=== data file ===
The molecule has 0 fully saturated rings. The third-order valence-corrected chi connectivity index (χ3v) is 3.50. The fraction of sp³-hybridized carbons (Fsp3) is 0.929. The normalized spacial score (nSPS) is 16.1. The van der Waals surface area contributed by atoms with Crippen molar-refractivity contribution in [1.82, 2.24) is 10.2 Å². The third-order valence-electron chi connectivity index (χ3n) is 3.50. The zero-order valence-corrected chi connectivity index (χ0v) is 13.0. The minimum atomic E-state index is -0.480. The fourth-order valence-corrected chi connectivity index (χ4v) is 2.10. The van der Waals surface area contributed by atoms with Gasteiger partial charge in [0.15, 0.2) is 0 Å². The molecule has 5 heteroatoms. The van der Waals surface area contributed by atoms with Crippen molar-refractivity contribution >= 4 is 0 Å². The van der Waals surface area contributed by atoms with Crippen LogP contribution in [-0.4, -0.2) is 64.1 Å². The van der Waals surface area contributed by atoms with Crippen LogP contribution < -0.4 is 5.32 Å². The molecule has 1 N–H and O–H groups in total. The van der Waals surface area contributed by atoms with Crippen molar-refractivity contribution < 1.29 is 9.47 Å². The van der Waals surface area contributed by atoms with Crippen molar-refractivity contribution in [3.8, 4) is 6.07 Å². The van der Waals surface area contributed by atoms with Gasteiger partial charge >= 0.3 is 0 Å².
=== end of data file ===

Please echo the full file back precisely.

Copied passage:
The molecule has 0 fully saturated rings. The third-order valence-corrected chi connectivity index (χ3v) is 3.50. The fraction of sp³-hybridized carbons (Fsp3) is 0.929. The normalized spacial score (nSPS) is 16.1. The van der Waals surface area contributed by atoms with Crippen molar-refractivity contribution in [1.82, 2.24) is 10.2 Å². The third-order valence-electron chi connectivity index (χ3n) is 3.50. The zero-order valence-corrected chi connectivity index (χ0v) is 13.0. The minimum atomic E-state index is -0.480. The fourth-order valence-corrected chi connectivity index (χ4v) is 2.10. The van der Waals surface area contributed by atoms with Gasteiger partial charge in [0.15, 0.2) is 0 Å². The molecule has 5 heteroatoms. The van der Waals surface area contributed by atoms with Crippen molar-refractivity contribution >= 4 is 0 Å². The van der Waals surface area contributed by atoms with Crippen LogP contribution in [-0.4, -0.2) is 64.1 Å². The van der Waals surface area contributed by atoms with Crippen LogP contribution < -0.4 is 5.32 Å². The molecule has 1 N–H and O–H groups in total. The van der Waals surface area contributed by atoms with Crippen molar-refractivity contribution < 1.29 is 9.47 Å². The van der Waals surface area contributed by atoms with Crippen molar-refractivity contribution in [3.8, 4) is 6.07 Å². The van der Waals surface area contributed by atoms with Gasteiger partial charge >= 0.3 is 0 Å².